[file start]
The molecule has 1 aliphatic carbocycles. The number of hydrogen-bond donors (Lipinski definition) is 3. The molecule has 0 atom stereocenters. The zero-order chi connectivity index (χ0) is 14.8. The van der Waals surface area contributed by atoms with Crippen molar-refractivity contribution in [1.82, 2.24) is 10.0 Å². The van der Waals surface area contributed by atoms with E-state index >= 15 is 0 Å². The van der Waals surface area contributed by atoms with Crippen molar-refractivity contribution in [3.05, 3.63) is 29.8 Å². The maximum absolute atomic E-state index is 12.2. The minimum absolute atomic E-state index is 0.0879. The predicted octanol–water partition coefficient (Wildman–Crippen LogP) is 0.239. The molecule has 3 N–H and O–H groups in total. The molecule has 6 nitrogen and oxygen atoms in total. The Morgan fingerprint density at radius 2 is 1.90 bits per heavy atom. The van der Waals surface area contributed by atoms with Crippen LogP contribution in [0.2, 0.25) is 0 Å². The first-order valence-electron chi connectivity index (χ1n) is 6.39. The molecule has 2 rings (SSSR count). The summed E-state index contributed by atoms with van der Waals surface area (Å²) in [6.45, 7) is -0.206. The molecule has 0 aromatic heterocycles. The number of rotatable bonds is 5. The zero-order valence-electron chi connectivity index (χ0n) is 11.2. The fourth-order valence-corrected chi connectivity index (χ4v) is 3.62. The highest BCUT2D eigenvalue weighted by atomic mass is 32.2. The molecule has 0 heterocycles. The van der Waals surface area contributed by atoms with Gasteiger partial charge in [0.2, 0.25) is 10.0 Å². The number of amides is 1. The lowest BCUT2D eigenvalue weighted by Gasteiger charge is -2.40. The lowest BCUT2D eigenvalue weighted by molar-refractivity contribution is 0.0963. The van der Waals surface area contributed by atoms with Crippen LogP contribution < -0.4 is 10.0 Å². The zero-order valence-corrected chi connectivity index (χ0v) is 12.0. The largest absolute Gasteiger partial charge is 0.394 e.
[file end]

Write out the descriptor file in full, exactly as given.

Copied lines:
The molecule has 1 aliphatic carbocycles. The number of hydrogen-bond donors (Lipinski definition) is 3. The molecule has 0 atom stereocenters. The zero-order chi connectivity index (χ0) is 14.8. The van der Waals surface area contributed by atoms with Crippen molar-refractivity contribution in [1.82, 2.24) is 10.0 Å². The van der Waals surface area contributed by atoms with E-state index >= 15 is 0 Å². The van der Waals surface area contributed by atoms with Crippen molar-refractivity contribution in [3.05, 3.63) is 29.8 Å². The maximum absolute atomic E-state index is 12.2. The minimum absolute atomic E-state index is 0.0879. The predicted octanol–water partition coefficient (Wildman–Crippen LogP) is 0.239. The molecule has 3 N–H and O–H groups in total. The molecule has 6 nitrogen and oxygen atoms in total. The Morgan fingerprint density at radius 2 is 1.90 bits per heavy atom. The van der Waals surface area contributed by atoms with Crippen LogP contribution in [0.2, 0.25) is 0 Å². The first-order valence-electron chi connectivity index (χ1n) is 6.39. The molecule has 2 rings (SSSR count). The summed E-state index contributed by atoms with van der Waals surface area (Å²) in [6.45, 7) is -0.206. The molecule has 0 aromatic heterocycles. The number of rotatable bonds is 5. The zero-order valence-electron chi connectivity index (χ0n) is 11.2. The fourth-order valence-corrected chi connectivity index (χ4v) is 3.62. The highest BCUT2D eigenvalue weighted by atomic mass is 32.2. The molecule has 0 heterocycles. The van der Waals surface area contributed by atoms with Gasteiger partial charge in [0.2, 0.25) is 10.0 Å². The number of amides is 1. The lowest BCUT2D eigenvalue weighted by Gasteiger charge is -2.40. The lowest BCUT2D eigenvalue weighted by molar-refractivity contribution is 0.0963. The van der Waals surface area contributed by atoms with Crippen LogP contribution < -0.4 is 10.0 Å². The zero-order valence-corrected chi connectivity index (χ0v) is 12.0. The largest absolute Gasteiger partial charge is 0.394 e.